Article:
The days are getting longer, the snow is beginning to melt (for you northerners), things are beginning to open up around the country, and a new racing season is “hopefully” about to begin! Spring is a great time to get to work on dusting off those forgotten places in your home – including your pantry, refrigerator, and freezer. Cleaning out the cupboards and stocking up on wholesome food will go a long way in getting you prepared for summer events – or an upcoming race season.
What’s in your pantry?
Perhaps you’ve perused the internet looking to stock up on the “perfect”, food, supplement, or nutrition product. Although many of these products may have a place in the recreational or competitive athlete’s kitchen, it’s important to remember that “you can’t out-supplement a bad diet” and there isn’t just “one food” or nutrition product that will improve your performance. A winning food plan is based on the fundamentals of eating: 1) meals and snacks evenly spaced throughout the day, and 2) a variety of nutrient dense foods from each food group – that provide adequate carbohydrates, protein, anti-inflammatory foods, and plenty of fluids.
Carbohydrates are the primary energy source for the endurance athlete, and they are necessary for performing intense, high quality exercise. Stocking your pantry with wholesome, carbohydrate-containing foods, (such as oatmeal, 100% whole-wheat bread, quinoa, potatoes, beans, brown rice, fruit, vegetables, milk, and yogurt) will provide important fuel for your workouts, along with providing essential vitamins, minerals and other important nutrients vital to your overall health.
Protein is essential to insure muscle growth and repair for faster recovery. Stock your pantry, freezer or refrigerator with a variety of lean protein-containing foods (chicken, fish, pork, turkey, lean beef, beans, legumes eggs, cheese, milk, yogurt, nuts, and, tofu). Plan for a serving of protein at each of your meals throughout the day (such as a palm-sized portion of fish, beef or poultry or a two-egg omelet with ¼ cup shredded cheese). Have convenient protein foods on hand so you can include about 20 grams of protein (along with carbohydrate) within 30 to 60 minutes following a workout. Simple snack ideas include Greek yogurt with nuts, granola and berries; peanut butter and banana sandwich; or tuna or chicken salad and whole grain crackers and grapes.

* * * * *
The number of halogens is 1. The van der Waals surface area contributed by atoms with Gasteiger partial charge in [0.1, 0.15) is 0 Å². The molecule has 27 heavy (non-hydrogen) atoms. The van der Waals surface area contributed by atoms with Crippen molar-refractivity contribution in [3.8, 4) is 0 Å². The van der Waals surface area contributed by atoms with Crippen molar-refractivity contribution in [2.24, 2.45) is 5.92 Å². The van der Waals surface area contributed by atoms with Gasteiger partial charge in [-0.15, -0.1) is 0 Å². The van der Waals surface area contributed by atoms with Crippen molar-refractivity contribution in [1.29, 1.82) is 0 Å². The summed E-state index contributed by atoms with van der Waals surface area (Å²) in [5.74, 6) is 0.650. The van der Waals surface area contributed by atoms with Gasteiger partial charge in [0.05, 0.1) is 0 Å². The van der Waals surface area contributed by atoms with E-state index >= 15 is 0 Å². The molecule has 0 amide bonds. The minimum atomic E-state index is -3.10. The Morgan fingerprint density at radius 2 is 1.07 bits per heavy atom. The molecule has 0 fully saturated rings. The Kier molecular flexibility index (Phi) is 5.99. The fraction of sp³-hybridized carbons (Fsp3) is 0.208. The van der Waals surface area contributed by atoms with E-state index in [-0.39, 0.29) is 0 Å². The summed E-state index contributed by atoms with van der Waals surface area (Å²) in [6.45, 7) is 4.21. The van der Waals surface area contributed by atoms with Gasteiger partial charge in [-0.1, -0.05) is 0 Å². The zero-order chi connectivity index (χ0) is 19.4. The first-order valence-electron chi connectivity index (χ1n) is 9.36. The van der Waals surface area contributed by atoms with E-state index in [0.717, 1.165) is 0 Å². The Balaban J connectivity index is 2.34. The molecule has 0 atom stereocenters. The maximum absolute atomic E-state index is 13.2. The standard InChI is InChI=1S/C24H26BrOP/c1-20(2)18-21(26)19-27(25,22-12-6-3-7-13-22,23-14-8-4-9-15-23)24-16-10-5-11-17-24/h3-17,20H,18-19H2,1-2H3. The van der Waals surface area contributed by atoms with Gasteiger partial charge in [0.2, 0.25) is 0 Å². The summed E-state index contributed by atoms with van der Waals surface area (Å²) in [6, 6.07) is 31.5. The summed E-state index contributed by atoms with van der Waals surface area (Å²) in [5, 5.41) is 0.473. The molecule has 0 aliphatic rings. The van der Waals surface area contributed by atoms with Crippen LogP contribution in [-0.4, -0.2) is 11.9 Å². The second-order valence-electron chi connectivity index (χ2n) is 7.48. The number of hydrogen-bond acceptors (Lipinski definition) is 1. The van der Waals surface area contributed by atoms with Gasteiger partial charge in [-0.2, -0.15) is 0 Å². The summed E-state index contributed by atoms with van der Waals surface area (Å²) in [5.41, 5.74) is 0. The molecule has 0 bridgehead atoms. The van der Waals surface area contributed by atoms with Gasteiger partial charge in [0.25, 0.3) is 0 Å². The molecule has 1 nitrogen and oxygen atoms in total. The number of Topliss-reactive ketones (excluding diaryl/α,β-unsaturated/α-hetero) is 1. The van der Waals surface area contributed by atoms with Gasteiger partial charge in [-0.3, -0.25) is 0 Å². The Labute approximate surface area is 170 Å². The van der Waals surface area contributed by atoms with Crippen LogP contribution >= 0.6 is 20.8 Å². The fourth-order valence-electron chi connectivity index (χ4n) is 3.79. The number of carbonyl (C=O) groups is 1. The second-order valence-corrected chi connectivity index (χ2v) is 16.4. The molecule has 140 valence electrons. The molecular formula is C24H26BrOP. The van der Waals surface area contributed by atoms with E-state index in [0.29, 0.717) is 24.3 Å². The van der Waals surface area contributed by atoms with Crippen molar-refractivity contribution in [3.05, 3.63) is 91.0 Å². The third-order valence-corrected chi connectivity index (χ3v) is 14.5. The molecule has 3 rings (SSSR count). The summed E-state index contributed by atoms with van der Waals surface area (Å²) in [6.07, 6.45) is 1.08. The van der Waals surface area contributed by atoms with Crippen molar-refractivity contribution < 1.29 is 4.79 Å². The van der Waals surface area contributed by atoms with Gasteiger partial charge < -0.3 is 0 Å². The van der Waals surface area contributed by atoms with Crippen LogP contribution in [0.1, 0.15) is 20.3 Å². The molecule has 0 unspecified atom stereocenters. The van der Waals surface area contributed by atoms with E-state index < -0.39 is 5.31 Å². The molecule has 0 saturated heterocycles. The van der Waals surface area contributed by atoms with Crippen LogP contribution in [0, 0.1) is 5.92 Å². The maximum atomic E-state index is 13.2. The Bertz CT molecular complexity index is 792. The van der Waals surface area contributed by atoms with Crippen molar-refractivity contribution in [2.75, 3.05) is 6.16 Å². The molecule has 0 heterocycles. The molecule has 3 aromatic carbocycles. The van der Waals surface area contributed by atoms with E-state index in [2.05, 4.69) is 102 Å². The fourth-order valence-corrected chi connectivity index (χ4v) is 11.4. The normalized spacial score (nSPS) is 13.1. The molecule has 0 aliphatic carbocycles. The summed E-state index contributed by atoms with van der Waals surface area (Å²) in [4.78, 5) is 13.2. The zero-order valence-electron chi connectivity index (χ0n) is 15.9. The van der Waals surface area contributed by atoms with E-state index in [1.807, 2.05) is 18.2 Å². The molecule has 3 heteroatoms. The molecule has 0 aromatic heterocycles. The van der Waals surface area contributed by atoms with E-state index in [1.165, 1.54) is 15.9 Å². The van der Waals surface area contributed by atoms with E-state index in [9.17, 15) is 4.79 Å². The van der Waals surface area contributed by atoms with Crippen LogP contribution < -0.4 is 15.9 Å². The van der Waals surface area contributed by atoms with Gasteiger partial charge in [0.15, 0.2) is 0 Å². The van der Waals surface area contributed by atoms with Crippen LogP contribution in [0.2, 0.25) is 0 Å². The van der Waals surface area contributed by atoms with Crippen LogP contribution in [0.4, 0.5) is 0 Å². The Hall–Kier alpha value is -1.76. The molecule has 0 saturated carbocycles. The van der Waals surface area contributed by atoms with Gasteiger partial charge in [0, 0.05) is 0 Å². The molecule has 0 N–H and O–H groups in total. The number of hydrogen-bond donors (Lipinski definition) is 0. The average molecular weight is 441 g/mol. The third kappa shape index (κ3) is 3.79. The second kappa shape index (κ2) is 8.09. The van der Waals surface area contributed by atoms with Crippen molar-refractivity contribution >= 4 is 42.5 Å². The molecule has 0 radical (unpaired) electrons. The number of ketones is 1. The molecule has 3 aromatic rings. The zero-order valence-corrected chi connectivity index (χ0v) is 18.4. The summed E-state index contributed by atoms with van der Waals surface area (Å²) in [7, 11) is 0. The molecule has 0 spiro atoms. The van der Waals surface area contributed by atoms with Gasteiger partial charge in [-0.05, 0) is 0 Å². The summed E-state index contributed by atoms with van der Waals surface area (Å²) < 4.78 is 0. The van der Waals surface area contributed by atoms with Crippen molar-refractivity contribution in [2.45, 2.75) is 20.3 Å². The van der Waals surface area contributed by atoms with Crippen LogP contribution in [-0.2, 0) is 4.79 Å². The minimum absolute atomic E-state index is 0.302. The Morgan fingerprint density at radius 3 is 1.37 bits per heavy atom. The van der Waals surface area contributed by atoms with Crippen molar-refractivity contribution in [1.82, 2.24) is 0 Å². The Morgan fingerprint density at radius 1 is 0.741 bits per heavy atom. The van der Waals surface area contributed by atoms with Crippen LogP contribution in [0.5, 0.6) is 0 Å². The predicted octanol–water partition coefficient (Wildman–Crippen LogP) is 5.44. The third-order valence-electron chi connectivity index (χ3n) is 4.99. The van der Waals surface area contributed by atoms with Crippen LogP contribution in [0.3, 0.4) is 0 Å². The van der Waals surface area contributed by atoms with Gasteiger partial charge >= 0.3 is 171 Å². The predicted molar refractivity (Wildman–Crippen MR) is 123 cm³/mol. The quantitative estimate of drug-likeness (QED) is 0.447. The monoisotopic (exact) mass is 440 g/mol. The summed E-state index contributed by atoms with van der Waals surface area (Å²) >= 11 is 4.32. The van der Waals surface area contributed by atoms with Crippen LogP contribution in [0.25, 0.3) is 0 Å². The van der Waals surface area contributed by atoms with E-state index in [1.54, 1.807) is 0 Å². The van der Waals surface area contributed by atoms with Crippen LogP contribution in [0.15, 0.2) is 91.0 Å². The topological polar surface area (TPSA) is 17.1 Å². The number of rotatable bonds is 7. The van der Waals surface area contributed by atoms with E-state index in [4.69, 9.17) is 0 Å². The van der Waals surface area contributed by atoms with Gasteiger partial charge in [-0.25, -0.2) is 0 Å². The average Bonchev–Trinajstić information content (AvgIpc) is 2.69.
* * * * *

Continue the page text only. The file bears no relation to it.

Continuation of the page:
Anti-inflammatory foods to keep on hand include colorful fruits and vegetables, and healthy fats, such as nuts, seeds, avocado, olive oil, salmon and tuna. These foods and food groups provide the athlete rich sources of vitamins, minerals and antioxidants that have anti-inflammatory properties making them an indispensable part of the athlete’s diet. Consider stocking up on frozen fruit and vegetables, as well as canned tuna and salmon, for individuals looking for shelf-stable, nutritious and cost-effective solutions.
Fluids or hydration-promoting beverages include water, herbal tea, low-fat milk and 100% fruit juice. Try to limit fluids containing added ingredients, like caffeine, artificial sugars and sugar alcohols, as these may contribute to unwanted GI distress and are not effective forms of fuel or hydration.
Put your pantry into practice
Once you have your pantry well-stocked and your nutrition and hydration plan set, test that plan to make sure it will work for you. Plan to cook and eat more meals at home. Pack your lunch and bring it to work with you. Experiment with home-made nutrition bars or snacks, like “energy balls”. In addition to exploring different foods and fluids with the intent of expanding your food selection, practice the timing of prep work and consumption of meals and snacks before or after activity.
Often overlooked, don’t forget to test out your nutrition and hydration plan in various conditions, such as environment, distance or intensity. Is your tolerance for your favorite foods affected by heat and humidity? Do you need more fluids and electrolytes in these conditions? Or, if training volume or intensity changes, do you need to adjust your carbohydrate intake up or down, or experiment with the amount or type of carbohydrate or sports drink consumed during training.
To help you know what adjustments you may need to make, consider keeping a food journal to track your workouts and food intake. Make note of how you feel before, during and after your workouts and if there are any habits or foods that are helpful or not so helpful for you to achieve your peak performance.
Finally, when it’s time for that first race of the season, or maybe even your goal race, be confident, keep your pantry organized and well-stocked, and stick to your plan! Just as you have practiced and prepared yourself with the best pace, recovery schedule and proper gear that works for you, the same is true with trusting your nutrition and hydration plan before, during and after the big event.